American Multimedia v. FREEDOM DISTRIB.

Annotate this Case

384 S.E.2d 32 (1989)


No. 8915SC78.

Court of Appeals of North Carolina.

October 3, 1989.

*33 Mary K. Nicholson, Greensboro, and Robert H. Hood, III, Graham, for plaintiff-appellant.

Casstevens, Hanner, Gunter & Gordon, P.A. by Marc R. Gordon, Charlotte, for defendant-appellee.

LEWIS, Judge.

Plaintiff argues that the trial court erred in dismissing its complaint on the grounds that the statute of limitations had run. The Statute of Limitations for breach of contract actions in North Carolina is three years. G.S. 1-52. Plaintiff raises for the first time in its brief the applicability of the four-year statute of limitations afforded under Article 2 of the North Carolina Uniform Commercial Code. G.S. 25-2-725. Since plaintiff failed to raise this issue on its motion to dismiss, this issue is not properly before us. Allred v. Tucci, 85 N.C. App. 138, 144, 354 S.E.2d 291, 295 disc. review denied, 320 N.C. 166, 358 S.E.2d 47 (1987). Tallent v. Blake, 57 N.C.App. 249, 252, 291 S.E.2d 336, 339 (1982) ("the law does not permit parties to swap horses between courts in order to get a better mount in the Supreme Court" quoting, Weil v. Herring, 207 N.C. 6, 10, 175 S.E. 836, 838 (1934)). Therefore, we do not address the issue of whether reproduction of cassette tapes falls within the ambit of Article 2.

Applying the three year statute of limitations to this case, the pleadings reveal that the statute of limitations has run.

Plaintiff contends that defendant's December 14, 1984 letter acted as an acknowledgement of the debt owed to plaintiff and thus served to toll the statute of limitations. G.S. 1-26 provides, "no acknowledgement *34 or promise is evidence of a new or continuing contract, from which the statutes of limitation ran, unless it is contained in some writing signed by the party to be charged thereby...." Case law construing this statute has made it clear that the promises must be in writing and must manifest a definite and unqualified intention to pay the debt in order for the writing to effectively toll the statute of limitations. Smith v. Gordon, 204 N.C. 695, 698, 169 S.E. 634, 635 (1933). The December 14, 1984 letter merely states that "we plan to pay" and "we expect to pay" the debt. These conditional expressions of defendant's willingness to pay the plaintiff are not sufficiently precise to amount to an unequivocal acknowledgement of the original amounts owed. See, Cooper v. Jones, 128 N.C. 40, 38 S.E. 28 (1901) (A writing stating "I am going to pay it as soon as I can" was conditioned upon ability to pay and was insufficient to toll the statute of limitations.)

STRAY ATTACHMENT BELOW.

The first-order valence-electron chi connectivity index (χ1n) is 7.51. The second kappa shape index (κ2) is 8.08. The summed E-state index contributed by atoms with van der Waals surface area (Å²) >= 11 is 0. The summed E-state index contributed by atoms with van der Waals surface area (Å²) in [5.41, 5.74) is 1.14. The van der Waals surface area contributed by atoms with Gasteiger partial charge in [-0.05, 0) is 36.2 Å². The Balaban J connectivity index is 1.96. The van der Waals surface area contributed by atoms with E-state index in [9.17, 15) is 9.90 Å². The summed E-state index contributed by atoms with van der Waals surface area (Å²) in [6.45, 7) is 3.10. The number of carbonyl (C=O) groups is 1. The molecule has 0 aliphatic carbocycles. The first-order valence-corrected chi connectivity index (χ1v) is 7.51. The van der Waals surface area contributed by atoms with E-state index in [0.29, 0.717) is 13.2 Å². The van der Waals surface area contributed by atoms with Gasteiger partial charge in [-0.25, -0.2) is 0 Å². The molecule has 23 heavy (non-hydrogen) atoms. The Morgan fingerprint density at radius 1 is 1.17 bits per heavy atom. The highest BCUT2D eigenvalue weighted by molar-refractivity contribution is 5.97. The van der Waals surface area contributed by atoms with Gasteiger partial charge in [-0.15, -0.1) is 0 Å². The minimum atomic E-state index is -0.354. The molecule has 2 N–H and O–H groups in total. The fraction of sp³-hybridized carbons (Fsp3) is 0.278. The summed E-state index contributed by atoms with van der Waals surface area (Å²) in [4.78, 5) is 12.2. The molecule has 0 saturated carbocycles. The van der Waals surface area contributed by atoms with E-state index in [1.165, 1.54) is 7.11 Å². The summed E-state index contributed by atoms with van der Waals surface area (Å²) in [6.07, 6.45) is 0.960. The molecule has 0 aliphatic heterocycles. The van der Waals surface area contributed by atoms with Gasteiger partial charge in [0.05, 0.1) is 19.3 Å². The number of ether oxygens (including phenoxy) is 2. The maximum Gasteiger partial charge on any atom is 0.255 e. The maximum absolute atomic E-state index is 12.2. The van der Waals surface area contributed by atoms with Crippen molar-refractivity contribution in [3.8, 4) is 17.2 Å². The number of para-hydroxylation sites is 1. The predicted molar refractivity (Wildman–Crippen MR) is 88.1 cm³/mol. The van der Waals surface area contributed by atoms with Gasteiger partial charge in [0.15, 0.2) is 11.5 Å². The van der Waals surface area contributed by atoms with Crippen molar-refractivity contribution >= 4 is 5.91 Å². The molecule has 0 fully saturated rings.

In Faison v. Bowden, 72 N.C. 405 (1875), the debtor told his creditor, "I can't pay you what I owe you, but I will pay you soon, or next winter." Finding this to be insufficient to toll the statute of limitations, the court stated:

The rule to be gathered from the numerous cases to which we were referred by the counsel, may be thus expressed. The new promise must be definite, and show the nature and amount of the debt; or must distinctly refer to some writing, or to some other means, by which the nature and amount of it can be ascertained. Or, there must be an acknowledgement of a present subsisting debt, equally definite and certain, from which a promise to pay such debt may be implied.

Id. at 407. In the present case, the statements by defendant that "we plan to pay" $15,000 every month up to June 1985 and "we expect to pay the balance" fail to show the nature and amount of the debt and at best demonstrate a willingness to pay based on defendant's ability to make the monthly payments. This promise is insufficient to repel the statute of limitations.

Partial payment, intended to acknowledge the underlying debt, will also toll the statute of limitations on the original cause of action. The plaintiff alternatively argues this was the effect of the 20 December 1984 payment. McDonald v. Dickson, 87 N.C. 404 (1882).

Here, even if defendant's partial payment served to toll the three year statute of limitations on the underlying debt, it began to run again from 20 December 1984. Pickett v. Rigsbee, 252 N.C. 200, 205, 113 S.E.2d 323, 327 (1960) (partial payments made by defendant on six notes owned by plaintiff started the statute of limitations running anew from the date of each payment). Since plaintiff's complaint was not filed until January 27, 1988, the statute of limitations had run on the action and plaintiff's claim is therefore barred.


HEDRICK, C.J., and ORR, J., concur.